Against market expectations, the State Bank of Pakistan has increased the benchmark interest rate by 150 basis points to 10% – a six-year high. But the rate hike is in line with the International Monetary Fund’s (IMF) demand that Pakistan push the interest rate into double digits. With the fresh revision, the central bank has raised the interest rate by a cumulative 4.25 percentage points in five rounds since January 2018. The prime objective is to make borrowing expensive in a bid to apply brakes on the accelerating inflation in the country. The State Bank in its Monetary Policy Statement has said that near-term challenges to Pakistan’s economy continue to persist with rising inflation, an elevated fiscal deficit and low foreign exchange reserves.
It needs mentioning here that the benchmark Consumer Price Index (CPI) inflation hit a 50-month high at 6.8% in October 2018 on a year-on-year basis compared with 5.1% in September 2018. During recent talks for a bailout package, the IMF asked Pakistani authorities to increase the interest rate to double digits. During the week, Pakistani currency weakened 3.8% and closed at an all-time low of Rs139.05 to the US dollar in the inter-bank market. The currency depreciation is also in line with the IMF’s recommendation. The SBP said average inflation in the first four months of FY19 increased 5.9% compared with 3.5% in the corresponding period of FY18: “This trend is even more pronounced in core inflation, which indicates growing inflationary pressures in the economy.”
A deeper analysis reveals that this is due to both demand and supply-side factors. Considering these developments, the SBP projects average headline inflation for FY19 in the range of 6.5% to 7.5%, above the annual target of 6%. The latest increase of 1.5 percentage points in the interest rate is aimed at containing inflation, while the previous hike of 2.75 percentage points was targeted at taming the unsustainable current account deficit, which ate up the country’s dollar reserves and posed import payment and debt repayment challenges. The central bank has pointed out that the economic data released since the last Monetary Policy Committee (MPC) meeting in September 2018 shows that the positive impact of recent stabilisation measures has started to materialise gradually: “Particularly, the current account deficit is showing early signs of improvement.”
The SBP said that the lagged impact of previous 2.75 percentage point hike in interest rate since January 2018 and other policy measures are likely to contain domestic demand during the current fiscal year. Furthermore, initial estimates for major crops, except wheat, are expected to fall short of levels achieved in the last year. The slowdown in commodity producing sectors is expected to limit the expansion in the services sector as well. Against this backdrop, SBP projects real GDP growth to slow down in FY19 compared to 13-year high of 5.8% achieved in the previous fiscal year 2018.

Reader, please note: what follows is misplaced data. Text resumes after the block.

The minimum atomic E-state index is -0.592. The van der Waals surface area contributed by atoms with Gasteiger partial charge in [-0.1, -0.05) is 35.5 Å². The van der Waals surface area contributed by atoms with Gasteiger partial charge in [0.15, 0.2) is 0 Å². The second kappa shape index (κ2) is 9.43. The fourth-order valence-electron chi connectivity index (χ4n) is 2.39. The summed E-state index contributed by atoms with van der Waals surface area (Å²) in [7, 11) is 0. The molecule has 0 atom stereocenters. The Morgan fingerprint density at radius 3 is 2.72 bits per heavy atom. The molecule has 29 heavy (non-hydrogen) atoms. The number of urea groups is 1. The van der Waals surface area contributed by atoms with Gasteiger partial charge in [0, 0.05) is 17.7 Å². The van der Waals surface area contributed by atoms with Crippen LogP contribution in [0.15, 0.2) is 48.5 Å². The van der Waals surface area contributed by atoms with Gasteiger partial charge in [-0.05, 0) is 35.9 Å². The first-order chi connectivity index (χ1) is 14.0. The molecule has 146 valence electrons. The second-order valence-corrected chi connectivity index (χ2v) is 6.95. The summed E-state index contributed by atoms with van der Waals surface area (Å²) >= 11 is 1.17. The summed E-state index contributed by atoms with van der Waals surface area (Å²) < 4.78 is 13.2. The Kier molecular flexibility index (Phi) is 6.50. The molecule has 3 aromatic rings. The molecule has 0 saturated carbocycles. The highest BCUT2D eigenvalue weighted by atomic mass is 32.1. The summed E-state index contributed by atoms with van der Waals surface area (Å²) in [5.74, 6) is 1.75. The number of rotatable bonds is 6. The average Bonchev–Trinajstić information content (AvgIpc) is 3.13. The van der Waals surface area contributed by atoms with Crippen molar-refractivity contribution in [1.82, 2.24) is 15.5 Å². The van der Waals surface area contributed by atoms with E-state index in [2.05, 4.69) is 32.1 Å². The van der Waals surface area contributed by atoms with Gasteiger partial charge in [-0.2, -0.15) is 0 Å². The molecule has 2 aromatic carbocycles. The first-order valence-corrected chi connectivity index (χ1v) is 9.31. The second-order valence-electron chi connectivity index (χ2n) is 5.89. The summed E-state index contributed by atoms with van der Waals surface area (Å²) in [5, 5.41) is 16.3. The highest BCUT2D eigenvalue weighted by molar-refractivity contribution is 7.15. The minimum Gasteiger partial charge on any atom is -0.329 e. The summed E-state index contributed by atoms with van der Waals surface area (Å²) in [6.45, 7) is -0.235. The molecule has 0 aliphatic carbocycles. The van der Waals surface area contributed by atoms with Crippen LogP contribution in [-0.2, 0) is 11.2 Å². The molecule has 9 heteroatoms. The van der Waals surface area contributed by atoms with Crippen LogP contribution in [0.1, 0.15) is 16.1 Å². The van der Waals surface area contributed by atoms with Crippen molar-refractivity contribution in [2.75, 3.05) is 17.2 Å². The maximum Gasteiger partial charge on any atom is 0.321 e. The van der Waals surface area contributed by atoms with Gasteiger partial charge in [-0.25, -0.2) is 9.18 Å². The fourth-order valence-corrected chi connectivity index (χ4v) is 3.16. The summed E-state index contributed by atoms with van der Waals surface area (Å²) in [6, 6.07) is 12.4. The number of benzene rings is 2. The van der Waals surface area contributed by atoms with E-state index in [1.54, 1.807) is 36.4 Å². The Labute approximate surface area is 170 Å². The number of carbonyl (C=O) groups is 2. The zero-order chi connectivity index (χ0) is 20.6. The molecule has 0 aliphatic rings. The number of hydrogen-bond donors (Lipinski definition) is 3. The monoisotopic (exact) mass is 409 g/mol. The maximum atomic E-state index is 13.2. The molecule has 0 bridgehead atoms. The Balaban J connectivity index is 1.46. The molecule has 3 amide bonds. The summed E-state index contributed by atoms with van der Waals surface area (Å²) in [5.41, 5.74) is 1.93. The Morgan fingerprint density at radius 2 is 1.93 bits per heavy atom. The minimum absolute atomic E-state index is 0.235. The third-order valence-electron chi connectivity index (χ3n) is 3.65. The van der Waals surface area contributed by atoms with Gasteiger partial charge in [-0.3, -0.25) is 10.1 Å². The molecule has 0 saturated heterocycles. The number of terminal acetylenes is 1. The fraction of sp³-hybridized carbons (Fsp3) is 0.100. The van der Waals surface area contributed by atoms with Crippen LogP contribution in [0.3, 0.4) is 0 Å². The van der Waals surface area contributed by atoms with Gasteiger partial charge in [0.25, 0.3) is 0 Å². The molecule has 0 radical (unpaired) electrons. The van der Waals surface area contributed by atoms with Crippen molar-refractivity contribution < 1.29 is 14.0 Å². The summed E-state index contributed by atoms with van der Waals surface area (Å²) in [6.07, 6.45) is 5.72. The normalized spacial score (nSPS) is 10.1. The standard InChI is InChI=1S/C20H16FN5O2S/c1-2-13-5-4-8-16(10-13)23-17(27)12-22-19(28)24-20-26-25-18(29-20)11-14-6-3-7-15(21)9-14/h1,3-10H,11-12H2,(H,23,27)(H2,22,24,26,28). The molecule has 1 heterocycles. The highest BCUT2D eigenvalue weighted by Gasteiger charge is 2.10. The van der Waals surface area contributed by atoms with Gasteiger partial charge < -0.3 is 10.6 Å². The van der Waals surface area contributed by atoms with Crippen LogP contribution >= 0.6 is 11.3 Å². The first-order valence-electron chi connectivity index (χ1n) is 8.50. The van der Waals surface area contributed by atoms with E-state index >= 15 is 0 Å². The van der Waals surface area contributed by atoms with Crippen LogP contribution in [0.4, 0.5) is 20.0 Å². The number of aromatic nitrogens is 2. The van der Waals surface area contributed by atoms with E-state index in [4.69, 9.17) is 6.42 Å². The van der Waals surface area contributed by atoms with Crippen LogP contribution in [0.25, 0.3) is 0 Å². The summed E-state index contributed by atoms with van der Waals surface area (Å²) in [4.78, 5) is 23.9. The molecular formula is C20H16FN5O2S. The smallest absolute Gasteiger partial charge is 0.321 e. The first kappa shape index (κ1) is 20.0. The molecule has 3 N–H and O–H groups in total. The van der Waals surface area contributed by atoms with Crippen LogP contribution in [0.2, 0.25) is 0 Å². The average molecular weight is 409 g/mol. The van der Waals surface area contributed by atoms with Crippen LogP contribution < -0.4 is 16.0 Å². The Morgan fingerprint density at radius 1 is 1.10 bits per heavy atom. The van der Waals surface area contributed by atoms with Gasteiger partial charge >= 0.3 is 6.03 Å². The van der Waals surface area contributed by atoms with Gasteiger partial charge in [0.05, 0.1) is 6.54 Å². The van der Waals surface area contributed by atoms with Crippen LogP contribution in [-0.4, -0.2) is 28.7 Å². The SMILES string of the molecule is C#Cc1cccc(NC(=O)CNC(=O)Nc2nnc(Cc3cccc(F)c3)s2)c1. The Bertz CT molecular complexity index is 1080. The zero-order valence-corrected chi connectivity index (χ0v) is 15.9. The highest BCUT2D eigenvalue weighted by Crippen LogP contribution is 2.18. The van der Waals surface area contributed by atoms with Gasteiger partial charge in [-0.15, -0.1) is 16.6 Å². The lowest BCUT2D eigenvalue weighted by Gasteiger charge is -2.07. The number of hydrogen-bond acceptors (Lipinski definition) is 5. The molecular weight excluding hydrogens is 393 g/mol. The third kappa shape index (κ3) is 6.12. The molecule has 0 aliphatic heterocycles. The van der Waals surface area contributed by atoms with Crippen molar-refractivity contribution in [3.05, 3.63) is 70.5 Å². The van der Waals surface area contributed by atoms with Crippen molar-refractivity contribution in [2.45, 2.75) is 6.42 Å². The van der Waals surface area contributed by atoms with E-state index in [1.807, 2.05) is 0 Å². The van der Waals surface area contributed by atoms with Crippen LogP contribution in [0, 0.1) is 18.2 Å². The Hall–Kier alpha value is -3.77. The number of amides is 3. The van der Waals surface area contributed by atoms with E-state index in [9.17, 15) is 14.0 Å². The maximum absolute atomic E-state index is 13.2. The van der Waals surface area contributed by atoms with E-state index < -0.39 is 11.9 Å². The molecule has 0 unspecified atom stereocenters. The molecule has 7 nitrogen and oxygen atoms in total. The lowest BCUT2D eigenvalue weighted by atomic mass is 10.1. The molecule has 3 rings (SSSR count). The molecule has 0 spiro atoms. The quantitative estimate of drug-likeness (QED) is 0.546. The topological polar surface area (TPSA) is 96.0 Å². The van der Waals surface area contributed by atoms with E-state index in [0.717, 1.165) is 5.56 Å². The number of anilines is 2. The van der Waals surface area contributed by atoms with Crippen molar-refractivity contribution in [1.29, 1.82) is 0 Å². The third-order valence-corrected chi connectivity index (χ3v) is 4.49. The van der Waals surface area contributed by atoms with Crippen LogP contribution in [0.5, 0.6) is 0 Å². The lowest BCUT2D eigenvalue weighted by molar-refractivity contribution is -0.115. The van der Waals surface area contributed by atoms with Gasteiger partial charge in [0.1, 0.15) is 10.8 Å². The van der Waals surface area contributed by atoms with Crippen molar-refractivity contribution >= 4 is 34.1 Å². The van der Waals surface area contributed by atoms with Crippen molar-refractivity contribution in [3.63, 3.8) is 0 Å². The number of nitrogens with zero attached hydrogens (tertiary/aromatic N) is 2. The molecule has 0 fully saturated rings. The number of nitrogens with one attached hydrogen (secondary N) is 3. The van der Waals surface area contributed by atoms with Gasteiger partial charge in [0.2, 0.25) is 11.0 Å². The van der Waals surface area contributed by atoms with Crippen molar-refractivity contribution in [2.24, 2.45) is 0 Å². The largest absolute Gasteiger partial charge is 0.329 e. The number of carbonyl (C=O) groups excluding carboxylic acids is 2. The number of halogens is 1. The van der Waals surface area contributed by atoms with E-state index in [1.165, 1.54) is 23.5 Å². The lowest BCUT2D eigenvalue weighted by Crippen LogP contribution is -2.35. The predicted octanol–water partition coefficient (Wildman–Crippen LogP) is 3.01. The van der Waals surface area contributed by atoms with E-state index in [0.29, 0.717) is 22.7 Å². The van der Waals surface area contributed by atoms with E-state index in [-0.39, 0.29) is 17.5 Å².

On the external front, import growth decelerated to 5.8% during Jul-Oct FY19 from 26.3% recorded in the same period of last year reflecting the impact of recent tightening measures. Even this growth in imports is mainly explained by an increase in the oil import bill because of higher international oil prices in recent past times. Non-oil imports contracted by 4% in the first four months of FY19, this, along with a continued increase in exports and workers’ remittances, narrowed the external current account deficit from $5.1 billion in July-October FY18 to $4.8 billion in July-October FY19; a net improvement of 4.6%.
A significant drop of a total of 31.8% in the rupee value – including the last 3.8% – to Rs139.05 to the US dollar since December 2017, has equally played an important role in containing the current account deficit. The latest depreciation in the rupee would further impact the economy in both ways: positive and negative. While the interest rate-hike and rupee depreciation will help cool down the aggregated demand in the economy in shape of narrowing down the current account deficit, the measures would simultaneously slow down the real econoic growth as well.
SBP projects real GDP growth for FY19 at slightly above 4%. In the previous Monetary Policy Statement, the central bank had forecast 5% GDP growth for the year compared to the government-set target of 6.2% for the year in progress. Despite some positive developments, SBP’s net liquid foreign exchange reserves remained under pressure falling to $8.1 billion as of November 23, 2018, from $9.8 billion at the end of FY18. But there is an expectation of receiving higher foreign currency inflows from both private and official sources during the second half of FY19. Furthermore, recent bilateral arrangements, including the deferred oil payments facility, would also be available to the market from January 2019 onwards. The projected decrease in the current account deficit that could be further supported by the recent decline in international oil prices will encourage confidence in the foreign exchange market. These developments would help reduce pressures on SBP’s net liquid foreign exchange reserves.